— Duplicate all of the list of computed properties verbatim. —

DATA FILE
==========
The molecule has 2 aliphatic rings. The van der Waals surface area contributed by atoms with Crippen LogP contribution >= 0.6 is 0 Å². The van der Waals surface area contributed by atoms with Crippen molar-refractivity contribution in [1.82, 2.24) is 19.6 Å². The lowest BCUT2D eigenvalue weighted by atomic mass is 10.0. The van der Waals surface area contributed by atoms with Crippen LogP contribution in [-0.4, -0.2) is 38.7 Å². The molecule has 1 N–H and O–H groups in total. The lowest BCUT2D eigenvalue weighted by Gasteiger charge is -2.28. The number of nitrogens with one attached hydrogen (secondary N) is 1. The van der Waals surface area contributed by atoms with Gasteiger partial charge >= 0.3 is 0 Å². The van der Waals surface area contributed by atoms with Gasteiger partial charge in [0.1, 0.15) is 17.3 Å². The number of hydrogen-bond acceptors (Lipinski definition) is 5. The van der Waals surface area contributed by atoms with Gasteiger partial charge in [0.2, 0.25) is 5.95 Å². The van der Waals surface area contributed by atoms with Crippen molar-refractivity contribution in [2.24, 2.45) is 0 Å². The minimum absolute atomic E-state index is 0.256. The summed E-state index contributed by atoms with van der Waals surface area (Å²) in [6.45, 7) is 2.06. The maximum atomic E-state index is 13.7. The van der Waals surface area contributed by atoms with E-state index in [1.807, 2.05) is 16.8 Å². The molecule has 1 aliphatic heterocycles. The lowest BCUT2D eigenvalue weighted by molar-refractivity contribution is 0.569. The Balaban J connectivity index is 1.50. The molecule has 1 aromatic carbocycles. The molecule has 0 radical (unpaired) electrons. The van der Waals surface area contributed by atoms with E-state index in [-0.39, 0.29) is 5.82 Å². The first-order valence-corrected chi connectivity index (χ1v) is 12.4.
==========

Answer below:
The molecule has 2 aliphatic rings. The van der Waals surface area contributed by atoms with Crippen LogP contribution >= 0.6 is 0 Å². The van der Waals surface area contributed by atoms with Crippen molar-refractivity contribution in [1.82, 2.24) is 19.6 Å². The lowest BCUT2D eigenvalue weighted by atomic mass is 10.0. The van der Waals surface area contributed by atoms with Crippen LogP contribution in [-0.4, -0.2) is 38.7 Å². The molecule has 1 N–H and O–H groups in total. The lowest BCUT2D eigenvalue weighted by Gasteiger charge is -2.28. The number of nitrogens with one attached hydrogen (secondary N) is 1. The van der Waals surface area contributed by atoms with Gasteiger partial charge >= 0.3 is 0 Å². The van der Waals surface area contributed by atoms with Gasteiger partial charge in [0.1, 0.15) is 17.3 Å². The number of hydrogen-bond acceptors (Lipinski definition) is 5. The van der Waals surface area contributed by atoms with Gasteiger partial charge in [0.2, 0.25) is 5.95 Å². The van der Waals surface area contributed by atoms with Crippen molar-refractivity contribution in [2.24, 2.45) is 0 Å². The minimum absolute atomic E-state index is 0.256. The summed E-state index contributed by atoms with van der Waals surface area (Å²) in [6.45, 7) is 2.06. The maximum atomic E-state index is 13.7. The van der Waals surface area contributed by atoms with E-state index in [1.807, 2.05) is 16.8 Å². The molecule has 1 aliphatic heterocycles. The lowest BCUT2D eigenvalue weighted by molar-refractivity contribution is 0.569. The Balaban J connectivity index is 1.50. The molecule has 1 aromatic carbocycles. The molecule has 0 radical (unpaired) electrons. The van der Waals surface area contributed by atoms with E-state index in [-0.39, 0.29) is 5.82 Å². The first-order valence-corrected chi connectivity index (χ1v) is 12.4.